TT/The Local/og (news@thelocal.se)

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Your comments about this article

16:40 April 12, 2012 by EtoileBrilliant
I'm no expert at this but isn't there a fiscal issue for Bostadsrätt about the maximum percentage (I think it's 15%) by area that can be given over to commercial or investment property.

Can anyone shine a light on this?
18:00 April 12, 2012 by Swedishmyth
How about the government "letting" private property be private. By what right do they interfere with renting and mutually agreed upon fees to begin with? Or perhaps they never saw homes as private property in the first place?
18:30 April 12, 2012 by Frobobbles
They should prohibit subletting instead. It's chaos out there, a large part of the population can never get a proper flat because others are hanging on to their old ones.
18:45 April 12, 2012 by engagebrain
People buy property on the basis that the neighbouring flats are owner occupied and, with minimal consultation, changes the rules for private associations. This is big intrusive government.
21:10 April 12, 2012 by robbz23
@Frobobbles Actually in this case by subletting I think they mean homeowners renting out apartments. It was confusing for me too because I think of subletting to mean a person who has rented an apartment then turning around and renting it to someone else. Which I agree I think they should restrict because it causes so many problems finding first hand apartments in big cities like Stockholm.
05:55 April 13, 2012 by Jeff10
The gov't shouldn't tell private HO associations what rules they may have in their by-laws. This should be determined by the members of the HOA. If a member disagrees, the member may sell the home.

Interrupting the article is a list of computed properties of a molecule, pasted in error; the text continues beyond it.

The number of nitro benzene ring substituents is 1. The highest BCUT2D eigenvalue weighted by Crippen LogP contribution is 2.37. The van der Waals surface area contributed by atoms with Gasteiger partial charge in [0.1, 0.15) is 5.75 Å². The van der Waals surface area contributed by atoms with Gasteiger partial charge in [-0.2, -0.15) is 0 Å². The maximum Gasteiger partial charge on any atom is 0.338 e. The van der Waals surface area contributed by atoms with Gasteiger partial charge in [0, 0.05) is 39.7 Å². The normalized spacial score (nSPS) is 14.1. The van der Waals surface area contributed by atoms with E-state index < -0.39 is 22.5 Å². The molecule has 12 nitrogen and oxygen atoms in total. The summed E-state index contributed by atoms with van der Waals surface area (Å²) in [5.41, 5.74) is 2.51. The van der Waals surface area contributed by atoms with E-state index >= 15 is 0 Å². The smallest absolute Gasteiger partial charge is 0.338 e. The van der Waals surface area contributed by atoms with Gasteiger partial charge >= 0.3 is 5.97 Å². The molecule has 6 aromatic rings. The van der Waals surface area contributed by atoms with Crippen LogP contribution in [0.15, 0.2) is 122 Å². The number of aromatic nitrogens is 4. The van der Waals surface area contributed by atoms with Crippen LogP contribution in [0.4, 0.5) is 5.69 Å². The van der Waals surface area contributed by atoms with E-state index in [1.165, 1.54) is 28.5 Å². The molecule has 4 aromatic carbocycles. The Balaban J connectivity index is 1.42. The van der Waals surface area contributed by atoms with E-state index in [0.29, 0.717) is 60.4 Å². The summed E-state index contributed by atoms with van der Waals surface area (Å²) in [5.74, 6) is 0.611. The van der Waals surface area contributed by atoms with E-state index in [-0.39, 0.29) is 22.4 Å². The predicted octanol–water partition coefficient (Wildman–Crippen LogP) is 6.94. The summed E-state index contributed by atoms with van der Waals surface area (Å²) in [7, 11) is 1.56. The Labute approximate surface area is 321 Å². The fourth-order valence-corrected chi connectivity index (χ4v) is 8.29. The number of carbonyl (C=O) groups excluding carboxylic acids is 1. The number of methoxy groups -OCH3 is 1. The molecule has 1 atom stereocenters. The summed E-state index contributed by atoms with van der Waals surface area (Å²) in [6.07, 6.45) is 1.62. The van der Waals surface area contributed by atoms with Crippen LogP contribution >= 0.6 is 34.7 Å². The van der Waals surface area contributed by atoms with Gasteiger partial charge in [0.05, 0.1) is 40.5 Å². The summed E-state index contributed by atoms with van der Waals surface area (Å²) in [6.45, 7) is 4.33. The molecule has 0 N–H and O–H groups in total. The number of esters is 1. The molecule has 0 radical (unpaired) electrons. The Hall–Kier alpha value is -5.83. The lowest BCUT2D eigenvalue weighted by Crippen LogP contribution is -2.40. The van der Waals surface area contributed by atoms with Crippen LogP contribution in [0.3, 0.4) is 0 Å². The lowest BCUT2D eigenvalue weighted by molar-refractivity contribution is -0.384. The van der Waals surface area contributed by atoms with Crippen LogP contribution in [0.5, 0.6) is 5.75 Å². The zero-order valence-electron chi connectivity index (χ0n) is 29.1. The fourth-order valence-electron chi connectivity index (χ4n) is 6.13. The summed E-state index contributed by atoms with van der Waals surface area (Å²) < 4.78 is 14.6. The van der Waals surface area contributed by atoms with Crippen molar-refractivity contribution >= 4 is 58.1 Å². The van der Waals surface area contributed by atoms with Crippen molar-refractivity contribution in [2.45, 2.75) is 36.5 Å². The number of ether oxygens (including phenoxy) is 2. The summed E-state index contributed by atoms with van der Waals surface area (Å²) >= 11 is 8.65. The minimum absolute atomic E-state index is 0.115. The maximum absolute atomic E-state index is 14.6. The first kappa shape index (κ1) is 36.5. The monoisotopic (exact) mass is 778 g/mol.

If a HOA's rules allows for the renting homes, then the gov't shouldn't have any say in what is charged for rent.

To paraphrase Thomas Jefferson, one of the authors of the US Declaration of Independence:

'A gov't that has the power to give to you anyting, also has the power to take from you everything.'
07:00 April 13, 2012 by dusanka
Finally a right thing to do!! Now we foreigners who live here in Stockholm will be able to sublet an apartamnet and pay dearly to the owner.Up to now it was such a pain in the ass like nowhere else on this planet.

We are totally thankful to those who changed whatever rule that was to make our stay here in this great country absolutely fantastic!

Thanks guys,

kisses
09:23 April 13, 2012 by B Slick
Bad idea! There is a big difference between renting and owning. Renters pay their rent and care about nothing else. Owners care because someday they will want to sell their apartment, so they care about their apartment and the area around it. LET RENTERS RENT AND OWNERS OWN BUT DONT MIX THE TWO TOGETHER!!
09:43 April 13, 2012 by animal_politicum
It should be noted that Swedish law is constructed so that while you might own a house you may not directly own an apartment in a house but only indirectly as a member of the Bostadsrättsförning which owns the house; hence the restrictions of the rights of the individual owner of an apartment and the need for authorization to sublet by the board of the Bostadsrättsförning. In many other countries people own the apartment directly and are not subjected to such restrictions.
23:45 April 13, 2012 by skylarkpilot
Swedish law is an ass ! You either own property, in which case you should be able to do with it what you like, or you don't. Sweden has to be one of the craziest countries in the western world.